However, Labay encountered a similar issue to mine with her college applications—which bubble to fill: “I’m Filipino, a quarter Filipino, [and] that was hard for me because it’s not strictly Asian. I don’t identify in the Asian community just because of people being like, ‘you’re not a real Asian,’ and it was difficult because Filipino isn’t considered a real Asian.” She ended up marking the bubble for the Pacific Islander community, but Filipinos are specifically excluded from the Pacific Islander community. Interestingly, this quandary led her to write one of her college essays on the topic. She ended up writing about why she chose to identify as a Pacific Islander: “I don’t think I needed to, but I thought it was necessary to explain my choices. It’s a common theme behind the historical background of people not accepting Filipino people in the Asian culture.” Interestingly, Labay says that because she is dark-haired and fairly dark-skinned, she herself identifies more as Filipino than White. She even says that she feels better, more confident in her identity, when she’s tan because having darker skin makes her feel more clearly that she is Filipino.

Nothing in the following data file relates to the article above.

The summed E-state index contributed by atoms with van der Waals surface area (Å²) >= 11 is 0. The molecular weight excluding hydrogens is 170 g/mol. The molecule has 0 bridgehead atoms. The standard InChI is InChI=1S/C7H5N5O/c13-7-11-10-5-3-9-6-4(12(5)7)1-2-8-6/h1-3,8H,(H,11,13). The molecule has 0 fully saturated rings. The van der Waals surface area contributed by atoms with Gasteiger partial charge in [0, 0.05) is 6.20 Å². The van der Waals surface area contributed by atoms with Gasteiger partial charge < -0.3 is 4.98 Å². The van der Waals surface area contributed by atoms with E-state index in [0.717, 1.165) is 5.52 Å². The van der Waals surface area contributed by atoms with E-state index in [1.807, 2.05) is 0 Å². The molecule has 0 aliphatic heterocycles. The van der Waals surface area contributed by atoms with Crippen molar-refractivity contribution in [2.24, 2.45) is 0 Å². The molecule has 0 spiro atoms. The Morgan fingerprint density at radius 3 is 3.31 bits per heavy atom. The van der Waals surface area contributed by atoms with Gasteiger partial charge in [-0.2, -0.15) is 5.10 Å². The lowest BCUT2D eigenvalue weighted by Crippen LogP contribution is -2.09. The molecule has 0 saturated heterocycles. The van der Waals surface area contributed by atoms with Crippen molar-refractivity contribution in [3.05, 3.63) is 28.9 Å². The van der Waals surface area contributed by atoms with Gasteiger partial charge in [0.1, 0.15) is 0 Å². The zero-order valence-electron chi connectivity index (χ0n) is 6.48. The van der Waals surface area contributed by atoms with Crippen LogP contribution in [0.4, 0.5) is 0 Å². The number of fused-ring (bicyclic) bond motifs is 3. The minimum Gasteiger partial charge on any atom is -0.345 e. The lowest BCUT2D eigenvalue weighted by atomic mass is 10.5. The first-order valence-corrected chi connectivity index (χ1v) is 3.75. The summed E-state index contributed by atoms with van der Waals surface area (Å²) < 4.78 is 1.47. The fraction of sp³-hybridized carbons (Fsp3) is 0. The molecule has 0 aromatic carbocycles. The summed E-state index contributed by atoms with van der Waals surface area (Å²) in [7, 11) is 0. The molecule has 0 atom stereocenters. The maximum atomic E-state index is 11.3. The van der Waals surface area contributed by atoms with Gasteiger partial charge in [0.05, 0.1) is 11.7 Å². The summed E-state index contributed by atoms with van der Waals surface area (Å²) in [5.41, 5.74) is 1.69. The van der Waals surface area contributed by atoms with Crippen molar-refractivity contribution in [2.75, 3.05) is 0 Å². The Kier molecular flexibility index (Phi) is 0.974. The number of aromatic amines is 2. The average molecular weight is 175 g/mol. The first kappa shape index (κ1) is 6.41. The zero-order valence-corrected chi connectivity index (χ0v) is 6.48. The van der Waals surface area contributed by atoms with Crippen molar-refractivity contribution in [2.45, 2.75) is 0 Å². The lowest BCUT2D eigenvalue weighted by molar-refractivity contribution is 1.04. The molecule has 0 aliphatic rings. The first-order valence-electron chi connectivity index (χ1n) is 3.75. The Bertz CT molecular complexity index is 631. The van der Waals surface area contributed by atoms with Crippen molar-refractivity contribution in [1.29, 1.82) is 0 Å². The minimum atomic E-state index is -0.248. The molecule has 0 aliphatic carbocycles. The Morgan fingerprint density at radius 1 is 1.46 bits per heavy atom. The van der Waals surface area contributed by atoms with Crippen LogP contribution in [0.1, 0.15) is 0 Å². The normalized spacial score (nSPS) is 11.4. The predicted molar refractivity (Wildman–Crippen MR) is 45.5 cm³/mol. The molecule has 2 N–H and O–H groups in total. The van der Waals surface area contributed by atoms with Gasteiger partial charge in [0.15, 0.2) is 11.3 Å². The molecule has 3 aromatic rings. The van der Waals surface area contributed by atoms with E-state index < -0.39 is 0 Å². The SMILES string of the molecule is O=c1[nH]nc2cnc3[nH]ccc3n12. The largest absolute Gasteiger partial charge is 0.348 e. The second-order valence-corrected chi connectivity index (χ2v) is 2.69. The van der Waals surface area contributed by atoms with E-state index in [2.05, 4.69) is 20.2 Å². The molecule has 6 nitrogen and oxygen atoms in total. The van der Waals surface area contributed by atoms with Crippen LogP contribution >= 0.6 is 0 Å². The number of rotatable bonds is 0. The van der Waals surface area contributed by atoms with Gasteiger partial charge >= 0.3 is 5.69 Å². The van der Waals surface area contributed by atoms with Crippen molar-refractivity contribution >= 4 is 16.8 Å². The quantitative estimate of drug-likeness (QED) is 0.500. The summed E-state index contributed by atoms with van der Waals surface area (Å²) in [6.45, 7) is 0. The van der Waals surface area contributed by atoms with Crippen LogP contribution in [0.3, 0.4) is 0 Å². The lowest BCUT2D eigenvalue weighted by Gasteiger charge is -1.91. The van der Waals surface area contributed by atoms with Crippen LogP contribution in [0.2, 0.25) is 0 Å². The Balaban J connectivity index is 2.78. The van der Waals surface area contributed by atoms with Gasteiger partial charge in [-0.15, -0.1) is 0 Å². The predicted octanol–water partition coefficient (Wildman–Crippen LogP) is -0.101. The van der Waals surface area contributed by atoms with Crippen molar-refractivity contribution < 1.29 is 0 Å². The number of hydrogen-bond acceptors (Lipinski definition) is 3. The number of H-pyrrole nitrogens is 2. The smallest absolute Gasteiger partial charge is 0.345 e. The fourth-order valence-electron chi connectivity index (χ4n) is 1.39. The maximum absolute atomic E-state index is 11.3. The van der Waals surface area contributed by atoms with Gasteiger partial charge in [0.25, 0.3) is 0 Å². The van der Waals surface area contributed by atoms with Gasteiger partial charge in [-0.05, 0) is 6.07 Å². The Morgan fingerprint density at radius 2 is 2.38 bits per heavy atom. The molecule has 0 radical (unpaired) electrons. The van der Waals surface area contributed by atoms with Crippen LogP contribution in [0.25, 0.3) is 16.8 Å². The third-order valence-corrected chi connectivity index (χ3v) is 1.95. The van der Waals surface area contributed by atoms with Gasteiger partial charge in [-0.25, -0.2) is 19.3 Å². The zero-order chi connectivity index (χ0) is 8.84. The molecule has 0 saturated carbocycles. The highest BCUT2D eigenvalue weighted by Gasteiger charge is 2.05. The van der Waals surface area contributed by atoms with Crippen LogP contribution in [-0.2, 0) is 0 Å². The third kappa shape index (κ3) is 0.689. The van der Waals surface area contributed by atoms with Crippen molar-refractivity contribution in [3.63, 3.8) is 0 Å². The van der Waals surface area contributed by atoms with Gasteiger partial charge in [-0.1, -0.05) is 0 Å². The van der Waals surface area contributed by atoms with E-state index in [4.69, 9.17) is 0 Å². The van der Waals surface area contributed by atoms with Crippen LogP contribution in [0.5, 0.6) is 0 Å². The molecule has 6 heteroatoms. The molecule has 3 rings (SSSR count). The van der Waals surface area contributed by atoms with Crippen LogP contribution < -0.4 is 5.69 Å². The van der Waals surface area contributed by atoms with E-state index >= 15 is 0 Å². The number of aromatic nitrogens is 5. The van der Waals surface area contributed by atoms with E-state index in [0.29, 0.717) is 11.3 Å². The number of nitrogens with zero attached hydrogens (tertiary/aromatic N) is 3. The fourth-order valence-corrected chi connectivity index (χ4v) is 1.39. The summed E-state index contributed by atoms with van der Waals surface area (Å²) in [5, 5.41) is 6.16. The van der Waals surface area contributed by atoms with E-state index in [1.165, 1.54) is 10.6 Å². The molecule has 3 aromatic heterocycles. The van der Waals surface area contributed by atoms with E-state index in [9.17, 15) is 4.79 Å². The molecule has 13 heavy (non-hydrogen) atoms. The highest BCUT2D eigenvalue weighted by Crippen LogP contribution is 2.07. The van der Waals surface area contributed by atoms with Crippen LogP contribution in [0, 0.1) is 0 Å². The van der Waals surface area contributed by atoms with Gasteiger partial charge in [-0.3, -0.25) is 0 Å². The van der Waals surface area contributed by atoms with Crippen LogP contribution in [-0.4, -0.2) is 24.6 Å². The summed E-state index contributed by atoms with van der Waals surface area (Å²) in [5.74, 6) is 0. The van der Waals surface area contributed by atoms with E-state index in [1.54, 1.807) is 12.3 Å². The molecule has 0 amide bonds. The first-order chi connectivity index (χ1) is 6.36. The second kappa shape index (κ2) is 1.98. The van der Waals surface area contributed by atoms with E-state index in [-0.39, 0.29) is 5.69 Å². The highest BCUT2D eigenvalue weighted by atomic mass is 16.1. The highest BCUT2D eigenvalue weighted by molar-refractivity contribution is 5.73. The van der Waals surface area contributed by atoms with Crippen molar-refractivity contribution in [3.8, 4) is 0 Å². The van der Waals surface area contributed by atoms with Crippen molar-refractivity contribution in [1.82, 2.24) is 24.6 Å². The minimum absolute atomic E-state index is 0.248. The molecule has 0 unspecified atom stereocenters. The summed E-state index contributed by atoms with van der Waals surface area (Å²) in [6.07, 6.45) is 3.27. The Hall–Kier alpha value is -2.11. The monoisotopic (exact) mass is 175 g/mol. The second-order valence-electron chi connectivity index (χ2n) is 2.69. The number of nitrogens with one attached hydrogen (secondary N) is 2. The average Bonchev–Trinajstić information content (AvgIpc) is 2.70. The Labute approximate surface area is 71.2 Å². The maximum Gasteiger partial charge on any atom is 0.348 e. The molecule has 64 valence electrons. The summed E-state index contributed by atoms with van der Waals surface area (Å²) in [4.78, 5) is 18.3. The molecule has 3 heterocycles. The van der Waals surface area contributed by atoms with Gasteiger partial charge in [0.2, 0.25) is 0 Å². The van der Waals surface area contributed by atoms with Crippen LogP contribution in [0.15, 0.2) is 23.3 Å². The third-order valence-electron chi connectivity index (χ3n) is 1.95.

English Teacher Marcos Garcia provided some fascinating historical context on the quandary of selecting race/ethnicity bubbles or boxes. Garcia grew up in Utah, with one side of his family Mormon and white, and the other side of his family Catholic and Mexican: “So for Latinos, if you were in the census in the late 19th century you would just be marked as white. There was not a racial category.” In contrast to current times, this issue manifests differently, especially when applying for a job: “You get to the page that’s for demographic information. There’s an ethnicity box. And the only ethnicity in there is Latino, either you are or you aren’t. So it’s either [Latino], Black, Asian, White, Native American, Eskimo.” Often nothing that allows you to be mixed race/ethnic.